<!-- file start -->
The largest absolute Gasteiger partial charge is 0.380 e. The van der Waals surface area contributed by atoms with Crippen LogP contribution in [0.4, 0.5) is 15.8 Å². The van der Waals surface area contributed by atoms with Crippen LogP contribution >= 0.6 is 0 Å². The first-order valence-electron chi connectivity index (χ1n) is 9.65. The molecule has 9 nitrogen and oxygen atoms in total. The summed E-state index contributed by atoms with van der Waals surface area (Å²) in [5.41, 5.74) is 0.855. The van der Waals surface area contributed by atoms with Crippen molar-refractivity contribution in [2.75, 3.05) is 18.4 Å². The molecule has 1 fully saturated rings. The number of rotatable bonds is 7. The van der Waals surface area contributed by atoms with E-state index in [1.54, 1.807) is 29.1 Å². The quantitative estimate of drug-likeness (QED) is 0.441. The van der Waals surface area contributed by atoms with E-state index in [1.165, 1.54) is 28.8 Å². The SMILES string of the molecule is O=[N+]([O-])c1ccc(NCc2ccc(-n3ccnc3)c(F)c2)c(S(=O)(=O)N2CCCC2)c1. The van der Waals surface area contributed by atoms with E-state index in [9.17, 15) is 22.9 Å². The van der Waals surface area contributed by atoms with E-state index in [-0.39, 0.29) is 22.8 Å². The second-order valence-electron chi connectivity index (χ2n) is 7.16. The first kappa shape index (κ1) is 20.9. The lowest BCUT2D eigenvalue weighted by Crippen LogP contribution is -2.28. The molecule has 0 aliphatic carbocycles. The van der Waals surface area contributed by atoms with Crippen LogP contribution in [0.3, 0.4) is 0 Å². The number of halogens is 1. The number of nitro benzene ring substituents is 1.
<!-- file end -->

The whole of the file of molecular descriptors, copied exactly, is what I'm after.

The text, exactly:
The largest absolute Gasteiger partial charge is 0.380 e. The van der Waals surface area contributed by atoms with Crippen LogP contribution in [0.4, 0.5) is 15.8 Å². The van der Waals surface area contributed by atoms with Crippen LogP contribution >= 0.6 is 0 Å². The first-order valence-electron chi connectivity index (χ1n) is 9.65. The molecule has 9 nitrogen and oxygen atoms in total. The summed E-state index contributed by atoms with van der Waals surface area (Å²) in [5.41, 5.74) is 0.855. The van der Waals surface area contributed by atoms with Crippen molar-refractivity contribution in [2.75, 3.05) is 18.4 Å². The molecule has 1 fully saturated rings. The number of rotatable bonds is 7. The van der Waals surface area contributed by atoms with E-state index in [1.54, 1.807) is 29.1 Å². The quantitative estimate of drug-likeness (QED) is 0.441. The van der Waals surface area contributed by atoms with E-state index in [1.165, 1.54) is 28.8 Å². The SMILES string of the molecule is O=[N+]([O-])c1ccc(NCc2ccc(-n3ccnc3)c(F)c2)c(S(=O)(=O)N2CCCC2)c1. The van der Waals surface area contributed by atoms with E-state index in [9.17, 15) is 22.9 Å². The van der Waals surface area contributed by atoms with E-state index in [-0.39, 0.29) is 22.8 Å². The second-order valence-electron chi connectivity index (χ2n) is 7.16. The first kappa shape index (κ1) is 20.9. The lowest BCUT2D eigenvalue weighted by Crippen LogP contribution is -2.28. The molecule has 0 aliphatic carbocycles. The van der Waals surface area contributed by atoms with Crippen LogP contribution in [0.3, 0.4) is 0 Å². The number of halogens is 1. The number of nitro benzene ring substituents is 1.